“What the studios want now is ‘risk-free’ films, but with any sort of art, you have to take risks. Not taking risks in art is like not having sex and then expecting there to be children.”
Francis Ford Coppola was a man who took risks with his films. Some of these paid off in a huge way. The Godfather and its sequels basically defined the crime genre and became hugely successful, but there was no precedent for this success. Later, Coppola would take greater risks, some successes and some not. He produced some of the greatest films of all time, but some of his other works were huge flops. He even said of himself, “I probably have genius, but no talent.” That’s alright, because when he hits, he hits hard.
Coppola specializes in modern-day epics. He covers professional criminals and soldiers with the grandiosity and respect of great heroes of myth and history, and his epic heroes want to change the world around them even against all odds. He’s also able to present complex and even questionable morality in a way that feels real and natural, keeping these grandiose characters firmly grounded in reality. It’s an amazing mix, and his hit films maintain this balance expertly.
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“I try to just make what I want to make or what I would want to see. I try not to think about the audience too much.”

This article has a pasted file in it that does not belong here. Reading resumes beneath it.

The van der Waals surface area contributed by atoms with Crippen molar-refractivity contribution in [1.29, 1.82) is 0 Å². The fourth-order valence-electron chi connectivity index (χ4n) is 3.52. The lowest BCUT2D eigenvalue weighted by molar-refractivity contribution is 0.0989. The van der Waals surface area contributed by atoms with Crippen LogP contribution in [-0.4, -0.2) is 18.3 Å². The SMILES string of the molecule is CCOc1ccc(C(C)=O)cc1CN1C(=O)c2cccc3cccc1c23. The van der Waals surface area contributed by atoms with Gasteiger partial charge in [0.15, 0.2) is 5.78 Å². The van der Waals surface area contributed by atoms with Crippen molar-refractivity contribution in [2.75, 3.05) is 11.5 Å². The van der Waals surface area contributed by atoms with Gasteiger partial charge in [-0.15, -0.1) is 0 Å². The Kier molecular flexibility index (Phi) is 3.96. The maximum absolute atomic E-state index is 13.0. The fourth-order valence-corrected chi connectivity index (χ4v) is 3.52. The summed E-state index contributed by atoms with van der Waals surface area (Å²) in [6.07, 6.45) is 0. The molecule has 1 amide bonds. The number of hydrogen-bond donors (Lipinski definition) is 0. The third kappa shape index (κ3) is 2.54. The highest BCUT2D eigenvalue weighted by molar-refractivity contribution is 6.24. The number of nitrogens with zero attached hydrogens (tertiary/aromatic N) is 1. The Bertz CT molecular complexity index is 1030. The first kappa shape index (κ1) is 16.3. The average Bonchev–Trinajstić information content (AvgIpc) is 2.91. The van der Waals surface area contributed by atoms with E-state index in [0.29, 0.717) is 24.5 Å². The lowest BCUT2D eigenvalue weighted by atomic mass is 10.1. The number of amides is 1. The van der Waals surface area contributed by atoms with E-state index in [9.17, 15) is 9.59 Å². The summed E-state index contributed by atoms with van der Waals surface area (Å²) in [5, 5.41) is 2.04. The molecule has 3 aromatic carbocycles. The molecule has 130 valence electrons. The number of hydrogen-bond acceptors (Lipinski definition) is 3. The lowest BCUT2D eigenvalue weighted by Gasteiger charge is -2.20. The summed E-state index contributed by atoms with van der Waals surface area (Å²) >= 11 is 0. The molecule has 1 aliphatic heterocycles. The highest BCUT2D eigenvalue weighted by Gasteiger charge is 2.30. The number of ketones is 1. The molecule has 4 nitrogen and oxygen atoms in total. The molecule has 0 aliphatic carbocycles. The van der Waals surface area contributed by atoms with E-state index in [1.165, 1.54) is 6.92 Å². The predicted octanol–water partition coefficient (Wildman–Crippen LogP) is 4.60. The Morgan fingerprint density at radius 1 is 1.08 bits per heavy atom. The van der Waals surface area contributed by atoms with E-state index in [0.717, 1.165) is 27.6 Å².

What does a director do to escape the shadow of her father who directed The Godfather? Her own thing. Sofia Coppola (1971-) is known for her art house films that delve into characters and emotions like no others. Her films, while brilliant, are admittedly not for everyone. And that’s alright, because films for everyone rarely reach as deep into emotions as hers do. She’s doing her own thing, and that means she’s making movies quite unlike anybody else is.
As I said, she’s the daughter of Francis Ford Coppola, director of The Godfather and Apocalypse Now. She grew up on movie sets and actually appears in all three Godfather movies, including her infamous role in the third that helped steer her toward writing and directing and away from acting (which she admittedly never wanted to do). She gets the film medium and uses it to tell amazing stories that aren’t being told by anyone else.
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“I grew up in the heat of 70s postmodern fiction and post-Godard films, and there was this idea that what mattered was the theory or meta in art. My film is emotional rather than meta, and that’s my rebellion.”
Art house filmmaker and native New Yorker Noah Baumbach (1969-) is a master at capturing raw humanity on film. His work is highly autobiographical and portrays complex emotions that defy straightforward explanations and labels. And the emotions are not merely a sideline element—for most of his work, those complex emotions are the statement. You’re meant to feel what the characters are feeling, even if you don’t know what it all means or where it’s going.
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